Bob Lutz is doing it again.
The 77-year-old vice chairman of marketing at the new GM is moving as fast as President Barack Obama – whose first eight months have been marked by rapid-fire national legislation – to remake, reposition, rebuild, re-promote, refine and help rewrite GM’s future history.
And with GM’s too-iffy record on vehicles that people really want, a real marketing maven is needed.
But does GM really have one? The one?
Lutz came out of a planned retirement at the behest of CEO Fritz Henderson to help bring GM into the 21st century. Lutz immediately took over responsibility for advertising from Mark LaNeve, who had been GM’s marketing chief since 2005. LaNeve retains responsibility for GM’s U.S. sales.
“If GM ads look [in six months] the same as they did six months ago, then somebody really needs to ask, ‘Why is Lutz still here?'” Lutz was quoted in Automotive News in early August. Lutz had been highly critical of the first of six ads planned to tout the “new” Buick aimed at younger-than-geezer drivers.
Obviously, he’s not a fan of LaNeve’s vision, and a believer in his own.
Lutz has stirred the interest of the industry by bringing a different look to his team: Bryan Nesbitt, former head of GM’s North American design is now general manager of Cadillac; Susan Docherty, former Buick-GMC VP became that auto groups’ general manager (the Buick ad that Lutz berated came under Docherty’s purview); GM’s European sales manager, Brent Dewar, came on board as a Chevy veep. There were other position shifts in Lutz’s cabinet.
The marketing honcho parades an impressive automotive pedigree going back to 1963 GM. In his 40-plus automotive years he’s mostly been at or near the top of GM, Ford and Chrysler, plus had high-level stints with BMW and battery maker Exide.
Add to that his 10-plus years as a Marine fighter pilot in the ’50s and ’60s, and you’ve pert near got yourself a John Wayne of the automotive world.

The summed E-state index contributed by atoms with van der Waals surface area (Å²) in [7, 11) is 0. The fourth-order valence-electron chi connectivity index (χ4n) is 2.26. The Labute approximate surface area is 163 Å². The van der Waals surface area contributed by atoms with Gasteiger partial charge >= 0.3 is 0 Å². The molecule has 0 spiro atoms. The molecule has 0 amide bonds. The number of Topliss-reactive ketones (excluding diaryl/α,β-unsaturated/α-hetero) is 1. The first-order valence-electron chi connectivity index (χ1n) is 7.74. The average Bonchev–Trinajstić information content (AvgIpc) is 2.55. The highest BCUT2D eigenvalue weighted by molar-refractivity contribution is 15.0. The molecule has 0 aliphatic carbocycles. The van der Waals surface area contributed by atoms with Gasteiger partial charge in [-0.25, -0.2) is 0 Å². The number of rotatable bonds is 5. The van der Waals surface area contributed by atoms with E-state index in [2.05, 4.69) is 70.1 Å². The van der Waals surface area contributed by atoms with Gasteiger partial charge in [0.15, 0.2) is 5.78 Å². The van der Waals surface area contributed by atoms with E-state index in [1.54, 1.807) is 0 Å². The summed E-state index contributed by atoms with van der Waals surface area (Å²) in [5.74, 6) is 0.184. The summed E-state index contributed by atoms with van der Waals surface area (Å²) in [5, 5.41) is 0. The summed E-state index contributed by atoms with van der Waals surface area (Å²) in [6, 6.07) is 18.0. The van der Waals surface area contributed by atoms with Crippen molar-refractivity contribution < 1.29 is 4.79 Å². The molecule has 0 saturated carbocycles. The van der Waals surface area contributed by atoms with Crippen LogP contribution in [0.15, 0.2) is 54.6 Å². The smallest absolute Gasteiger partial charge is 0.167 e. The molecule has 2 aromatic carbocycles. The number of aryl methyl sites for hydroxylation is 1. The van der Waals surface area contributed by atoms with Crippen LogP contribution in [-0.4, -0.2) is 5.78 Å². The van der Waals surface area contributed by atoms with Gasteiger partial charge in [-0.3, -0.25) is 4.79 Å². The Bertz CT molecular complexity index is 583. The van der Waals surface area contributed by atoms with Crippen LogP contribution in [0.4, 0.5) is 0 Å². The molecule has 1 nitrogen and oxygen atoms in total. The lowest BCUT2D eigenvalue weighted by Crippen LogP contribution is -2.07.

Never a shrinking violet, Lutz is a mover who shakes, and says and gets what he wants.
But there have been the faux pas that bothered the auto markets. For example, Lutz had said in July that the Pontiac G8, a rear-wheel-drive 256-HP V6, would be re-badged as a Chevy Caprice. The Pontiac nametag is planned to end.
But as soon as Lutz uttered the words about the G8, his boss, Henderson, let reporters carry the word that, “Bob Lutz says a lot of things, but he works for me.” A day later, in GM’s blog, Lutz backed off his earlier statement: “The G8 will not be a Caprice after all. Upon further review and careful study, we simply cannot make a business case for such a program. Not in today’s market, in this economy, and with fuel regulations what they are and will be.”
Two paragraphs later, Lutz added, “In no way, and this is very important, in no way does this mean we are backing away from performance, or backing away from rear-wheel drive.”
Is Lutz to Henderson as veep Joe Biden is to Obama?
The G8 and what became the “new” GTO both were Lutz-promoted gas guzzlers. They also proved to be sales failures.
And then there’s Chevy’s Volt, the one that, when he was GM’s vice chairman for global products, Lutz pushed to get built to compete with Toyota’s successful Prius. The Volt concept was unwrapped at the 2007 Detroit auto show with great fanfare, and Lutz told the media that the hybrid’s cost would be in the high-$20,000 range. A price tag closer to $40,000 is what insiders see for the 2011 debut of the Volt. That’ll hurt GM.
Is Lutz’s shaking and stirring going to really change the new GM, or is the old arrogance from his “old” GM going to re-emerge, again bothering and confusing the industry?
Even John Wayne’s noble “The Green Berets” couldn’t hide the fact that the Vietnam War wasn’t winnable.